Study results have been inconsistent. Some of the strongest evidence supporting a link between brain tumors and cell phone use comes from a series of Swedish studies showing that risk increased with the number of cumulative hours of use, higher radiated power, and length of cell phone use.

They also reported that younger users had a higher risk.

The controversy continued when a different study, published in the July 27 issue of the Journal of the National Cancer Institute (2011;103:1264-1276), found that children and adolescents who use cell phones did not appear to be at a higher risk for brain cancer. Critics later lambasted the authors’ interpretation of the data, which they said actually showed a risk for cancer in this population. They noted that the study was funded by cell phone companies.

Another study that tended to exonerate cell phones, published online October 20 in the BMJ, drew a similarly fierce critique from the organization ElectromagneticHealth.org.

4. “Bath Salt” Street Drugs Temporarily Banned

The US Drug Enforcement Administration (DEA) claimed headlines as well, with a temporary ban, announced September 7, on 3 synthetic stimulants marketed as “bath salts” and “plant food” that mimic cocaine, LSD, MDMA, or methamphetamine when ingested.

According to a DEA news release, the emergency measure makes it illegal to possess or sell 3,4,methylenedioxypyrovalerone, mephedrone, and methylone for at least 1 year, with the possibility of a 6-month extension.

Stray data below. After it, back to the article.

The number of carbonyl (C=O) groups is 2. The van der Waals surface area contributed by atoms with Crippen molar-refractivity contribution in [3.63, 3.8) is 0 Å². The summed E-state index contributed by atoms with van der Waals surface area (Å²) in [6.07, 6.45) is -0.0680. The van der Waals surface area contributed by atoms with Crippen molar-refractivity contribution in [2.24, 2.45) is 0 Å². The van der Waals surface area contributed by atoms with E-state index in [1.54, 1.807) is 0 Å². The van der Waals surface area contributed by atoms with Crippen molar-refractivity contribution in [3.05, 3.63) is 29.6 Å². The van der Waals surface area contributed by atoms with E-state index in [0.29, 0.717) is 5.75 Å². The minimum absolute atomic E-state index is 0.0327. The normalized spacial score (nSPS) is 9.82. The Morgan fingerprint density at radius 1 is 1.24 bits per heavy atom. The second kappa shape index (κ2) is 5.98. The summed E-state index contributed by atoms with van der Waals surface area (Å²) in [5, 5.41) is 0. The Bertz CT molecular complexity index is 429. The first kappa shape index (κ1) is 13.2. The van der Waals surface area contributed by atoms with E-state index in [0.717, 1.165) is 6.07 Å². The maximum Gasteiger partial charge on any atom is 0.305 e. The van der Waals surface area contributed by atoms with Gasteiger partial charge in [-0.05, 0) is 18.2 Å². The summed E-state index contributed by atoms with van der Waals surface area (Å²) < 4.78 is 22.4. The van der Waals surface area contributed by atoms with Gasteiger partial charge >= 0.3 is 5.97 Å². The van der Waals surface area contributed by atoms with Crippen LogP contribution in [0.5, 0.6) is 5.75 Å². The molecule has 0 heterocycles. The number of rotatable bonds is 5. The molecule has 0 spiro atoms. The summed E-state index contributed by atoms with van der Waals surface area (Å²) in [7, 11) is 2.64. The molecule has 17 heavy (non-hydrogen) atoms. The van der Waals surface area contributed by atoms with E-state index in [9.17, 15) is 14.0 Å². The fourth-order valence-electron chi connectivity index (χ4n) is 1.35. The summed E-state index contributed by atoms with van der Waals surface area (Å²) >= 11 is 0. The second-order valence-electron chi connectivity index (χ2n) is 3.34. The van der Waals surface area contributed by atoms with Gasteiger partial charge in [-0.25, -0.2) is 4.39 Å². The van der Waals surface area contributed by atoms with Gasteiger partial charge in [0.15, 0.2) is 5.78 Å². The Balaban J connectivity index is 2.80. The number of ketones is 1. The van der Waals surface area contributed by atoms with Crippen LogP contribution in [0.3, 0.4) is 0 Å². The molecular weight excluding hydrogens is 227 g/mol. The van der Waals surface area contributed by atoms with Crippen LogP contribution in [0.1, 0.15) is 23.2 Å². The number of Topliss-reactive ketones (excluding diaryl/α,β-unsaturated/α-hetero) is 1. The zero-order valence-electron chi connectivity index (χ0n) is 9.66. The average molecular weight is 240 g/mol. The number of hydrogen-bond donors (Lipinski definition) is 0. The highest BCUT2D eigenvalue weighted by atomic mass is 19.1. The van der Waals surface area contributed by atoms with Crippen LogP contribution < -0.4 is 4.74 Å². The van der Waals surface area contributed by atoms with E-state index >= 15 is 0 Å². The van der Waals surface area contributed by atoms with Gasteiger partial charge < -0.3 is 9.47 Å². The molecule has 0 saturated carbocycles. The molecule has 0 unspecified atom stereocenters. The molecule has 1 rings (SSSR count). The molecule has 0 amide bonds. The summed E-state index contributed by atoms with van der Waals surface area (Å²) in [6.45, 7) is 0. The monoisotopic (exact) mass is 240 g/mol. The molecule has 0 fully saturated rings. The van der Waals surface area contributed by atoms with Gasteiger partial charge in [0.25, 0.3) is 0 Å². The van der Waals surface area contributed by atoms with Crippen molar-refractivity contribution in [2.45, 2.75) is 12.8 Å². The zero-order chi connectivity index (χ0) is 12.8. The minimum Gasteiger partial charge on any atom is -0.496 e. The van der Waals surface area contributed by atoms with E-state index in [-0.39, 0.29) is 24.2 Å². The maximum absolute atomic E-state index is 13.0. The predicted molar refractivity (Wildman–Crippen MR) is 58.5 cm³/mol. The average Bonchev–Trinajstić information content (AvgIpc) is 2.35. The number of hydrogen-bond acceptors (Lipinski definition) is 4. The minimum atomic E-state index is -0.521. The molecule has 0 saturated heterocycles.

The chemicals have been the subject of an increasing number of reports from poison control centers, hospitals, and police during the last 6 months.

Marketed under names such as “Ivory Wave,” “Purple Wave,” “Vanilla Sky,” or “Bliss” in retail stores, head shops, and over the Internet, the chemicals can cause impaired perception, reduced motor control, disorientation, extreme paranoia, and violent episodes. Long-term effects remain unknown, officials said.

Earlier in the year, the DEA banned 5 chemicals (JWH-018, JWH-073, JWH-200, CP-47,497, and cannabicyclohexanol) found in fake marijuana that was marketed as herbal incense or smoking blends under such names as “Spice,” “K2,” “Blaze,” and “Red X Dawn.”

5. FDA Approves New Drug for Type 2 Diabetes

In the 1 upbeat story on the list, the FDA on May 2 approved linagliptin (Tradjenta, Eli Lilly Co and Boehringer Ingelheim Pharmaceuticals) for improving blood glucose control in adults with type2 diabetes, either as a stand-alone treatment or in combination with other therapies.

Linagliptin, which comes in tablet form, boosts the level of hormones that stimulate the release of insulin after a meal by blocking an enzyme called dipeptidyl peptidase-4.

Eight double-blind, placebo-controlled clinical trials demonstrated that the drug is safe and effective in patients with type 2 diabetes, the FDA said.

The drug has been studied as a stand-alone treatment and in combination with other type 2 diabetes therapies, such as metformin, glimepiride (Amaryl, Accord Healthcare), and pioglitazone (Actos, Takeda Pharmaceuticals). However, the combination of linagliptin and insulin has not been studied.